The exhaustion requirement is rooted in the Prison Litigation Reform Act (PLRA), which provides that "[n]o action shall be brought with respect to prison conditions under section 1983 of this title, . . . until such administrative remedies as are available are exhausted." 42 U.S.C. § 1997e(a). The California Department of Corrections and Rehabilitation's (CDCR) regulations provide administrative procedures in the form of one informal and three formal levels of review to address plaintiff's claims. See Cal. Code Regs. tit. 15, §§ 3084.1-3084.7. Administrative procedures generally are exhausted once a prisoner has received a "Director's Level Decision," or third level review, with respect to his issues or claims. Cal. Code Regs. tit. 15, § 3084.5.

Under CDCR regulations, an inmate must file his prisoner grievance within fifteen days of the events grieved.*fn3 If a plaintiff failed to exhaust available administrative remedies by filing a late grievance, his case must be dismissed. Woodford v. Ngo, 548 U.S. 81 (2006). Exhaustion during the pendency of the litigation will not save an action from dismissal. McKinney v. Carey, 311 F.3d 1198, 1200 (9th Cir. 2002). Exhaustion "'means using all steps that the agency holds out, and doing so properly....'" Woodford, 548 U.S. at 90 (citation omitted). Therefore, an inmate must pursue a grievance through every stage of the prison's administrative process before a civil rights action is filed, unless he can demonstrate a step was not available to him.

The term "available" in prisoners' civil rights cases stems directly from the PLRA, which bars an action "until such administrative remedies as are available are exhausted."

42 U.S.C. § 1997e(a). The Ninth Circuit has held that a prisoner has met the "availability" requirement if the prisoner attempted to complete the grievance process but was precluded by a prison official's mistake. See Nunez v. Duncan, 591 F.3d 1217, 1224 (9th Cir. 2010). The reasoning in such cases is the prison official's action (or inaction) effectively rendered further exhaustion unavailable under the PLRA. Other circuit courts have held that a prisoner has satisfied the exhaustion requirement if prison officials prevent exhaustion through their own misconduct or fail to respond to a grievance within the applicable time limits. There too, courts have applied the "availability" requirement of the PLRA. See, e.g., Kaba v. Stepp, 458 F.3d 678, 684 (7th Cir. 2006) (administrative remedy not available if prison employees do not respond to a properly filed grievance or use affirmative misconduct to obstruct exhaustion).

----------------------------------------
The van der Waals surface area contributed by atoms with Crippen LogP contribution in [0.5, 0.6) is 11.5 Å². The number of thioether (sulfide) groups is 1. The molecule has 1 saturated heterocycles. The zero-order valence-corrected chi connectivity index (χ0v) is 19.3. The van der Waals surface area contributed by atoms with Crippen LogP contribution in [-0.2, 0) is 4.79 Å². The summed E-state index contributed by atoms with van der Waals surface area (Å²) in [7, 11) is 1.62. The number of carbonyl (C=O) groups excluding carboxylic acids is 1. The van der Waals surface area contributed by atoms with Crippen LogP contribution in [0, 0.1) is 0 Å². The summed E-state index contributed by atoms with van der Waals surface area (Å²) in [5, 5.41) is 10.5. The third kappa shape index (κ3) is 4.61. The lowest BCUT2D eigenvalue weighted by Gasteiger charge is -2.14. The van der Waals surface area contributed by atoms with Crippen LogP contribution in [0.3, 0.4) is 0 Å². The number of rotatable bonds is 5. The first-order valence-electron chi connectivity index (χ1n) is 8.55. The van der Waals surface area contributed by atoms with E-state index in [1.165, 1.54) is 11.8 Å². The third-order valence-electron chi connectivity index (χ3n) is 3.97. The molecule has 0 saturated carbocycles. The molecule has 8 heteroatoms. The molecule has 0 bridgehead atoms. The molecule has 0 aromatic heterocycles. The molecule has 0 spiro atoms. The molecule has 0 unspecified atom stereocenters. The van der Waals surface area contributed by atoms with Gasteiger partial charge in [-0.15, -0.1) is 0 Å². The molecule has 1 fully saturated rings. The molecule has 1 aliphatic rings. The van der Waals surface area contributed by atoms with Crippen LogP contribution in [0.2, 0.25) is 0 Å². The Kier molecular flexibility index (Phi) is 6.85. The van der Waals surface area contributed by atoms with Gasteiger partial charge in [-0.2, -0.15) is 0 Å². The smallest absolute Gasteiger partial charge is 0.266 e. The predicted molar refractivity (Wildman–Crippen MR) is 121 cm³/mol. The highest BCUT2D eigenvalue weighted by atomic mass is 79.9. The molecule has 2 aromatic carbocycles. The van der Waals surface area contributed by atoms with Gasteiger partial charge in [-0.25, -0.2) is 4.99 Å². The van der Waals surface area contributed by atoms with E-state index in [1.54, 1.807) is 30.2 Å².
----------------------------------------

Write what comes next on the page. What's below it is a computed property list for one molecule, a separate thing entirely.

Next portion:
Defendants bear the burden of proving plaintiff's failure to exhaust. Wyatt, 315 F.3d at 1119. The court resolves all ambiguities in favor of the non-moving party. Estelle v. Gamble, 429 U.S. 97, 106 (1976).

A. Exhaustion analysis

The defendants' principal evidence that plaintiff failed to exhaust any of his allegations of excessive force is a sworn declaration by D. Clark, Appeals Coordinator for CDCR at High Desert State Prison. Clark concludes that, based on his review of HDSP's appeals records, "there is no record of any appeal being accepted for review from Jones in September 2007 through January 2008 concerning such allegations." Declaration of D. Clark, ¶ 5 (Docket No. 57-4). The Clark declaration includes "printout of the records from the Inmate Appeals Tracking System concerning Jones' inmate appeals at HDSP" as an exhibit. Id. at ¶ 7. The printout gives the date, log number and generic "issue" (e.g., "staff ...